The regulatory challenges for producers

No matter which territory, the regulatory journey towards introducing plant-based nutritional feed additives to the market is fraught with common hurdles that developers often stumble at.

Understanding and keeping up with regulations

Ensuring a comprehensive grasp of regulatory intricacies is essential to navigate the approval process smoothly. This knowledge must evolve in line with ever-changing regulations, which is a time-consuming endeavor. Failing to keep up with updates can result in delayed market entry or, in worst-case scenarios, the need to repeat costly and lengthy studies.

Constructing comprehensive and high-quality dossiers

A comprehensive dossier isn’t prepared just to satisfy an item on a checklist; it’s an integral element that if done well will minimize the need for regulators to ask follow-up questions and their associated delays. In contrast, a dossier that does not satisfy all requirements contributes significantly towards increased resource expenditure, cost escalation, and loss of potential earnings due to a delayed market presence.

Maintaining regulatory compliance post-approval

Plant-based nutritional additives don’t just have to earn regulatory approval — they have to maintain it. This involves making any product, label or packaging updates as required, particularly in response to changing regulations, and submitting renewal dossiers in a timely manner. Failure to do so can result in the loss of market access and therefore a loss of earnings, as well as increased scrutiny from regulators.

Geographical nuances: Upholding brand reputation

In addition to these common challenges, each territory has its own. For example, in Europe, the non-confidential parts of applications and the opinion reflecting EFSA’s findings are published and can be accessed by competitors and consumers alike. As a result, if the EFSA determines there is a toxicity risk, for instance, this information can become widely known and potentially damage the brand’s reputation. The consequences of this can be so great that some companies choose to withdraw EFSA applications to avoid this outcome. In these cases, although the brand’s reputation may not be damaged, there will still be wasted resources and efforts from having prepared the dossier and all the associated activities with it.

Pre-empting and overcoming regulatory challenges

When carving your path to regulatory success, strategic planning from the outset is critical. It begins with identifying territories of interest. If a developer wants to sell their plant-based nutritional feed additive in both the US and EU, with meticulous planning, certain studies can serve approval requirements for both regions simultaneously — a strategic move that saves resources, time, and cost. What’s more, gaining approval in the US and/or EU can serve as a gateway to approval in other territories. For example, securing regulatory approval in the EU can expedite the process in countries like Turkey.

In fact, the importance of strategic planning cannot be underestimated: fail to prepare; prepare to fail. As Laura described, “Strategic planning isn’t just an aspect of delivering a successful product to market; it’s the fundamental bedrock of the whole process. From identifying key territories to streamlining study designs for optimal approval in multiple regions, every move we make for our clients is strategic. Having a deep understanding of regulatory intricacies is like having a roadmap to success. By working with regulatory experts, developers can access a clear path to follow that avoids costly missteps along the way.”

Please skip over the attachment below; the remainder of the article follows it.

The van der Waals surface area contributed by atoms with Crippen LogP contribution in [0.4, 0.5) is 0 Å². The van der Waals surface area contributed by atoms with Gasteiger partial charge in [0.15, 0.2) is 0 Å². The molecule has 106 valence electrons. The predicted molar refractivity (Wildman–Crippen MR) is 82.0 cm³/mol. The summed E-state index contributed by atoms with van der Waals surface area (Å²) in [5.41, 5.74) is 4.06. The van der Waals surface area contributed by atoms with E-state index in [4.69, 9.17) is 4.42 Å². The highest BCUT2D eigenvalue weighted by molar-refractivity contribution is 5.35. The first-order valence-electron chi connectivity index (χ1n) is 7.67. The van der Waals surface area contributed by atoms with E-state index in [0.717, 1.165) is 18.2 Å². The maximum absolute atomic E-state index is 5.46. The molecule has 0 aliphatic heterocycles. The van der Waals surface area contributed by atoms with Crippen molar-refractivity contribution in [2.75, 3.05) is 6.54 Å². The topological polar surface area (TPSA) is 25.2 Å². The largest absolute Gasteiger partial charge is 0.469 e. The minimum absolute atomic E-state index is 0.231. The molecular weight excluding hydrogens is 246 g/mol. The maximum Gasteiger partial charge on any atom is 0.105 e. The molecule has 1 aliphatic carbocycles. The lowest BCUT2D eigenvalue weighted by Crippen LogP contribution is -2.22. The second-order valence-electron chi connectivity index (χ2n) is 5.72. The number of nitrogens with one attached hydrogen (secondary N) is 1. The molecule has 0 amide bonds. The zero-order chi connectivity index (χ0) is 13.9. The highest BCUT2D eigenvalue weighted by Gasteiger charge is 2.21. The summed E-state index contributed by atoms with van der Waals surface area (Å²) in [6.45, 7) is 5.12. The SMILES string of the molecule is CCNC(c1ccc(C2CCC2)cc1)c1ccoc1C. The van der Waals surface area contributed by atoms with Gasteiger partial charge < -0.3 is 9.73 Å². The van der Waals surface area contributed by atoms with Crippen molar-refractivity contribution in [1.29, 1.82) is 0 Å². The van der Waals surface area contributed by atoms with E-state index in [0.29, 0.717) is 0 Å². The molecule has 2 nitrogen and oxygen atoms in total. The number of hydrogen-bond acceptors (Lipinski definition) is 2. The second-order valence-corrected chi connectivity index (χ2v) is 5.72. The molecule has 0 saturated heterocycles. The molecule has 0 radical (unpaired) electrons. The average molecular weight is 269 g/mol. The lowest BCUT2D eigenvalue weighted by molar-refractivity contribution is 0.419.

Given the complexities associated with achieving approval for plant-based feed additives, investing in significant regulatory expertise is invaluable. Regardless of size, and whether or not an internal regulatory team exists, all developers can benefit from outsourcing at least some regulatory activities to experienced partners. These partnerships can help to shorten timelines, provide cost-saving benefits, streamline approval processes, reduce setbacks, and ultimately, maximize potential earnings.

But remember, not all CROs or consultants are the same. When selecting an organization to work with, look for one that has a close working relationship with regulatory authorities, holds an impressive track record, and offers services tailored to meet your specific needs. At the core, the best outsourced partners are those who simplify complexities and guide developers toward a smooth and successful entry into the plant-based nutritional additives market.

Securing regulatory success for plant-based nutritional feed additives

As we navigate through the era of growing consumer interest in sustainable and natural products, the demand for plant-based nutritional additives for both pets and livestock continues to climb. This growing market provides a great opportunity to feed additive developers. But the pathway to success is not without sizeable hurdles.

The regulatory terrain, particularly in key markets like the US and the EU, is complex and dynamic. From selecting and obtaining approval via one of the routes (GRAS, FAP, and AAFCO) in the US, to navigating stringent EFSA guidance and regulations in the EU, a successful journey entails meticulously crafted strategies and in-depth knowledge of frequently changing regulations.

While the journey into the market of plant-based nutritional additives may appear intimidating, the path can be significantly eased with robust planning, a wealth of regulatory expertise, and the right partnership. By working with an experienced partner with in-depth knowledge and expertise, developers can avoid common pitfalls and achieve regulatory approval in the most efficient way to maximize potential earnings and gain a competitive edge.

  1. EC Regulation (EU) 2019/1381 of the European Parliament and of the Council of 20 June 2019 on the transparency and sustainability of the EU risk assessment in the food chain and amending Regulations (EC) No 178/2002, (EC) No 1829/2003, (EC) No 1831/2003, (EC. EUR-Lex. [Online] 17 08 2023). https://eur-lex.europa.eu/legal-content/EN/TXT/?uri=CELEX:32019R1381.